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The Court of Appeals for the Eleventh Circuit decided nine admiralty cases with written opinions in 1998. With one exception, these cases did not involve issues of first impression. They instead fell into the following categories: cases that were decided with reference to existing law; a case in which the court's decision put it at odds with the holding of other circuit courts; a case in which the court's holding continued an expansive trend in maritime law; and a case of first impression involving important constitutional issues.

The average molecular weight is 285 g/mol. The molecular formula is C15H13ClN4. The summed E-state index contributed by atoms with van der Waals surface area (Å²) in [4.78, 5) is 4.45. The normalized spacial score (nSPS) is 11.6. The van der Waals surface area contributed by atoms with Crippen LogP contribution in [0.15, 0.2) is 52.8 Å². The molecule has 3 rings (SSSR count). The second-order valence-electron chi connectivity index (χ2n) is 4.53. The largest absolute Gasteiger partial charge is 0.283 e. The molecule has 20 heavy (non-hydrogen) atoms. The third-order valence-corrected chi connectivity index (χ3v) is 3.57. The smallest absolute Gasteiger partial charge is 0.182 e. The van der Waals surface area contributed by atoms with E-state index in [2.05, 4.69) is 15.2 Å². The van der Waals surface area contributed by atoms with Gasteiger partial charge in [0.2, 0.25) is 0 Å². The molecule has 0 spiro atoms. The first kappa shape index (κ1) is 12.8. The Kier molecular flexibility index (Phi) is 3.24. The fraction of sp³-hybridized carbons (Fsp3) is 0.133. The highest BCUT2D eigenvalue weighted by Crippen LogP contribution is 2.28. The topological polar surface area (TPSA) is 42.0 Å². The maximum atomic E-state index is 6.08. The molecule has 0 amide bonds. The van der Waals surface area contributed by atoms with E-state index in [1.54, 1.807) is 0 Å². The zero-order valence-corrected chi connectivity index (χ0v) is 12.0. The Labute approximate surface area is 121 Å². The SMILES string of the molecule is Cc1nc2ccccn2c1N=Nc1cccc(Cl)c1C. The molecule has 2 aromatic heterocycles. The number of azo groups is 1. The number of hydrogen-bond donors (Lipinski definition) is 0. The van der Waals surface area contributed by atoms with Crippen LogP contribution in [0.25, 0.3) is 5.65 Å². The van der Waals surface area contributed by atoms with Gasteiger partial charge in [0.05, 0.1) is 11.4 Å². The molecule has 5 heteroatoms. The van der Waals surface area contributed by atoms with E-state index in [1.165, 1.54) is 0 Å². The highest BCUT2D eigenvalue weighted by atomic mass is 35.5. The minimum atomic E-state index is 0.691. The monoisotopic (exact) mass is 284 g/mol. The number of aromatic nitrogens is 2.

The cases that were decided with reference to existing law were three admiralty jurisdiction cases, two cases involving contracts, one case arising out of tort, a case involving maintenance and cure, and two cargo cases, one of which is discussed in a fifty page opinion that is a primer of cargo law. The case that created a conflict among the circuits was a case that arose under the Longshore and Harbor Workers' Compensation Act ("LHWCA"). It was settled and dismissed after the Supreme Court granted certiorari, leaving the Second and Ninth Circuits in conflict with the Eleventh over exactly what a "pier" is under the LHWCA. The "expansive trend" case involved the relationship between the maritime wrongful death remedy and state wrongful death statutes. The case raising an issue of first impression, on a return appearance before the court, presented the court with an opportunity to examine the relationship between Eleventh Amendment sovereign immunity and the Limitation of Shipowner's Liability Act and its procedural counterpart, Rule F of the Supplemental Rules.

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